Incompetence or malice? That’s often the question when it comes to Donald Trump’s White House. Thanks to Trump’s inexplicable hang-up on popularity, he’s formed a new commission to look into potential voter fraud. Despite the fact that, you know, he won.
The commission has sent requests to every state asking for the names, party registration, addresses of every voter — among other information, including voters’ last four digits of their social security number. The Trump Administration said once they obtained this information, they would make it available to the public.
Unsurprisingly, this is an unpopular policy. At least 44 states have refused to provide this information. Mississippi Secretary of State Delbert Hosemann even said, when asked “They can go jump in the Gulf of Mexico, and Mississippi is a great State to launch from.” (And this isn’t partisan bickering — Hosemann’s a Republican.)
It wasn’t just the states who objected to this request, but a number of citizens. How do we know? The White House posted all the comments they received from the public on the matter. Unedited. Including full names and clickable email addresses — and in some cases, home addresses and phone numbers.
So, yes — that means that the White House released the personal information of people who objected to the White House releasing personal information.
These are public comments, similar to individuals appearing before commission to make comments and providing name before making comments. The Commission’s Federal Register notice asking for public comments and its website make clear that information ‘including names and contact information’ sent to this email address may be released.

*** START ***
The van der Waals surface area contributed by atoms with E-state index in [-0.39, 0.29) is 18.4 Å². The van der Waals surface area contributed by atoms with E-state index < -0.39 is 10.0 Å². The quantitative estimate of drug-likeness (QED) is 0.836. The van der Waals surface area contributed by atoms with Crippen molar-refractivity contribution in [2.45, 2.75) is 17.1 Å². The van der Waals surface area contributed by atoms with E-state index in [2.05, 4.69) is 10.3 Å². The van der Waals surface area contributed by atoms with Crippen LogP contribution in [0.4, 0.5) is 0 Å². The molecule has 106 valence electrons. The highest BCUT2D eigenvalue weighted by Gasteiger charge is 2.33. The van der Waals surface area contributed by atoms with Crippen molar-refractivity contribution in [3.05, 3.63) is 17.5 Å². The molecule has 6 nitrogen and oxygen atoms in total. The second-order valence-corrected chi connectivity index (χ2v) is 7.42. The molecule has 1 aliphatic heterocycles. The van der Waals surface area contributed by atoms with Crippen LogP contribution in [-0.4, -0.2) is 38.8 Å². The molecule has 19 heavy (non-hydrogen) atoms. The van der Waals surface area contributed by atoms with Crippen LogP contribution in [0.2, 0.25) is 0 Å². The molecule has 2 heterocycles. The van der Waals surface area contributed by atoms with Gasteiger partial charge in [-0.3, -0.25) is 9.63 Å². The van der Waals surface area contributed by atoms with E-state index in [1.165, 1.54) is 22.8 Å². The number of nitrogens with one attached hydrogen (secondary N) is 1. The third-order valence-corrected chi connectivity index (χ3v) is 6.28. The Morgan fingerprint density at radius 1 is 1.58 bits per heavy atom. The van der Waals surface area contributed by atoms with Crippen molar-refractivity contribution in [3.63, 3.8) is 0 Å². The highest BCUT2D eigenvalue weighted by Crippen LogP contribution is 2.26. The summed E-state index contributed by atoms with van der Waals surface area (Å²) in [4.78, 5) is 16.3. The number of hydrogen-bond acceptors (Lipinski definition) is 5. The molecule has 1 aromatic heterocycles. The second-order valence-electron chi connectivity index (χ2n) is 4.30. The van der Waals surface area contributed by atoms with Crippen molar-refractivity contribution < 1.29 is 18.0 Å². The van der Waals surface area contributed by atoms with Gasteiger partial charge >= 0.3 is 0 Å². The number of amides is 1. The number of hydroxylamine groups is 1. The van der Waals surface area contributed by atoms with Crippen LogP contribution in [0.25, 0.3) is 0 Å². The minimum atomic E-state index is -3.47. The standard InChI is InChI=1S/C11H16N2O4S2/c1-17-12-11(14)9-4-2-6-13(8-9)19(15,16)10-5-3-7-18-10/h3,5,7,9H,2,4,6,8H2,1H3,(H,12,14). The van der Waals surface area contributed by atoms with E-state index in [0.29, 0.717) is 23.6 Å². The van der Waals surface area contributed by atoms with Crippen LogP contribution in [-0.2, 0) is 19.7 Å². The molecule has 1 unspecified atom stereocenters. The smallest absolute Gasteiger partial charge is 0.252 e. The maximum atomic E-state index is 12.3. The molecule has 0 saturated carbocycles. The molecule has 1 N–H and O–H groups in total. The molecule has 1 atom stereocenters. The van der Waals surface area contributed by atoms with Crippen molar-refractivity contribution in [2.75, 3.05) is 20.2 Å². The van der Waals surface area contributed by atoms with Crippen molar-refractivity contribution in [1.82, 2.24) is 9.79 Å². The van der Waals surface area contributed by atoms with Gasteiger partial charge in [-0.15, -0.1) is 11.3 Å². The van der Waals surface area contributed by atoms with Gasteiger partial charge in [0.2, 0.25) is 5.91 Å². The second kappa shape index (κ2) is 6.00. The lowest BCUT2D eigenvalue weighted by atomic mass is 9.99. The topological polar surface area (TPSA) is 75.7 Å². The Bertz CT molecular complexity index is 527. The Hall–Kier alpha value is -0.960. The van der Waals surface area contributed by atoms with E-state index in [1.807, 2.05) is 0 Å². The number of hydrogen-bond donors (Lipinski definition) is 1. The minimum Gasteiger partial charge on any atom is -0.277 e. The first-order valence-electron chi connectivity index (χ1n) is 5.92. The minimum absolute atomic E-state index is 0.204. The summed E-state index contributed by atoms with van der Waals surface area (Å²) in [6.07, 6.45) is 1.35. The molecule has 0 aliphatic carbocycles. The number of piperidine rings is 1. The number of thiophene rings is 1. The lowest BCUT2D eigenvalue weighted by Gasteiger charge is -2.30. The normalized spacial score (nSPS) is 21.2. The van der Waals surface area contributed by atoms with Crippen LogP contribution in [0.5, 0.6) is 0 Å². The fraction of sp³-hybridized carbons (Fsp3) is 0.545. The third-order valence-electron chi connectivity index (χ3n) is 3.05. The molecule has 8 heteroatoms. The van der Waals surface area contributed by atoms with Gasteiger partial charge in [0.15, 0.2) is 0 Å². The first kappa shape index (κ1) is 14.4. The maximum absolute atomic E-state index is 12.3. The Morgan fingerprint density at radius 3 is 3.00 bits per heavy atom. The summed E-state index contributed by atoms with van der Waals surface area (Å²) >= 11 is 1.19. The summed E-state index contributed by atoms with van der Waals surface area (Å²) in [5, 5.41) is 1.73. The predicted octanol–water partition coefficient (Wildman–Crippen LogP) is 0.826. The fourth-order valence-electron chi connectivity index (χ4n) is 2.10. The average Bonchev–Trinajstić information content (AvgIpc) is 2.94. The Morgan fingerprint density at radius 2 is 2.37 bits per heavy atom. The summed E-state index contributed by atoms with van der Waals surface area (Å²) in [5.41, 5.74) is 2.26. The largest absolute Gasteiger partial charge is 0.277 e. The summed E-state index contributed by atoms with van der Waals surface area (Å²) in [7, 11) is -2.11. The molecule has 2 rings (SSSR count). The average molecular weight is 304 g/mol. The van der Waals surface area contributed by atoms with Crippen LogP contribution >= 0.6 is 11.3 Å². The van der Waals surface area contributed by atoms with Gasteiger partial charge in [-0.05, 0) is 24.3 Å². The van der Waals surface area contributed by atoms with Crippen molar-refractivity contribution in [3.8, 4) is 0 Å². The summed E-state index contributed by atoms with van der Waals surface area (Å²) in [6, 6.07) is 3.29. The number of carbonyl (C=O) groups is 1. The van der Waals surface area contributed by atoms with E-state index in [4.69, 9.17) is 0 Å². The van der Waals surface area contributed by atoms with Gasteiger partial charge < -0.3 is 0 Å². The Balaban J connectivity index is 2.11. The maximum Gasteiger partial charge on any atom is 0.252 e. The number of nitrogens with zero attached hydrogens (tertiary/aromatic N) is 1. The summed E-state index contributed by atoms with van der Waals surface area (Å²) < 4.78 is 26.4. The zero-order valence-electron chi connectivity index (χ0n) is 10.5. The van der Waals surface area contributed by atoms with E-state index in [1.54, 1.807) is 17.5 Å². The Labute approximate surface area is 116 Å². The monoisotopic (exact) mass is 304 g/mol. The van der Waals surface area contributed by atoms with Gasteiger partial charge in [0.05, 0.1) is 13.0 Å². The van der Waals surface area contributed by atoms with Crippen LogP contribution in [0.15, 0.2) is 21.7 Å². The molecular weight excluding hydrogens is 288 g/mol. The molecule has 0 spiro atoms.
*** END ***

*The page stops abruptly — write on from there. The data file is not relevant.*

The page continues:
Doxxing, or releasing the personal information of someone, is a common technique of internet trolls. A number of GamerGate critics, including actress Felicia Day have been doxxed. Likewise, a professor at the University of Washington was doxxed in retaliation for organizing a protest when Milo Yiannopoulos gave a lecture at the college.
Once someone has been doxxed, it makes harassment of them much easier. In addition to sending threatening emails, there are examples of real-world harassment. One of the most heinous is the act of Swatting, where harassers call the police claiming that they’re committing a violent crime at an address. Often times, it involves threats of murder — or even claims that multiple murders have already happened. The police send a SWAT team to the address — where, of course, nothing is actually going on. Victims of Swatting have been shot at, had their pets killed, and more.
While there are so far no reports of harassment, releasing this sort of information is dangerous — especially when tied to political statements.
In addition to the danger, the secret ballot has been an essential part of the American system since 1891. Prior to that, voters could be harassed and threatened over their votes. That said, though traditionally important, a secret ballot is not guaranteed by the Constitution.
Another important point is that research has shown that voter fraud in the United States is very, very rare. For example, research shows that in 2016, North Carolina’s rate of voter fraud was 0.00002% — or slightly higher than one vote in five million was fake.
Featured image by Gage Skidmore.
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